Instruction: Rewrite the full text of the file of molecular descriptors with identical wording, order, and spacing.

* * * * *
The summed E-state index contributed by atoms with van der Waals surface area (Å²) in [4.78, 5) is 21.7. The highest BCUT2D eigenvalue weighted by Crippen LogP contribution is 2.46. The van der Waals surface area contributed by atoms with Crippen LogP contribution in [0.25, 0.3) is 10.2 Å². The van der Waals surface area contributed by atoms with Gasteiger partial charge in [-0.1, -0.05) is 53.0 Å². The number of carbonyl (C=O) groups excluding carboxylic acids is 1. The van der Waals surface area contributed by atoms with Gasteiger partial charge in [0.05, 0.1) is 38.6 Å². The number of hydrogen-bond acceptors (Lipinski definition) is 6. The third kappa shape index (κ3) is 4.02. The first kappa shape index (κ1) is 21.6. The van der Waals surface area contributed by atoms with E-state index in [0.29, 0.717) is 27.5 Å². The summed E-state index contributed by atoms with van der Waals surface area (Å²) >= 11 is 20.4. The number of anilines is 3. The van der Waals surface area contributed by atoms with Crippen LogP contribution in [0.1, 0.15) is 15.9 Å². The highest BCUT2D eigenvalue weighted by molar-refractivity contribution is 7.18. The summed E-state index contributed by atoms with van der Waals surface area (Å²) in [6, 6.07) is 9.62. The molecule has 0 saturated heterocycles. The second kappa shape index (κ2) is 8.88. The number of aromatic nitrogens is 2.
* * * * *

The summed E-state index contributed by atoms with van der Waals surface area (Å²) in [4.78, 5) is 21.7. The highest BCUT2D eigenvalue weighted by Crippen LogP contribution is 2.46. The van der Waals surface area contributed by atoms with Crippen LogP contribution in [0.25, 0.3) is 10.2 Å². The van der Waals surface area contributed by atoms with Gasteiger partial charge in [-0.1, -0.05) is 53.0 Å². The number of carbonyl (C=O) groups excluding carboxylic acids is 1. The van der Waals surface area contributed by atoms with Gasteiger partial charge in [0.05, 0.1) is 38.6 Å². The number of hydrogen-bond acceptors (Lipinski definition) is 6. The third kappa shape index (κ3) is 4.02. The first kappa shape index (κ1) is 21.6. The van der Waals surface area contributed by atoms with E-state index in [0.29, 0.717) is 27.5 Å². The summed E-state index contributed by atoms with van der Waals surface area (Å²) >= 11 is 20.4. The number of anilines is 3. The van der Waals surface area contributed by atoms with Crippen LogP contribution in [0.1, 0.15) is 15.9 Å². The highest BCUT2D eigenvalue weighted by molar-refractivity contribution is 7.18. The summed E-state index contributed by atoms with van der Waals surface area (Å²) in [6, 6.07) is 9.62. The molecule has 0 saturated heterocycles. The second kappa shape index (κ2) is 8.88. The number of aromatic nitrogens is 2.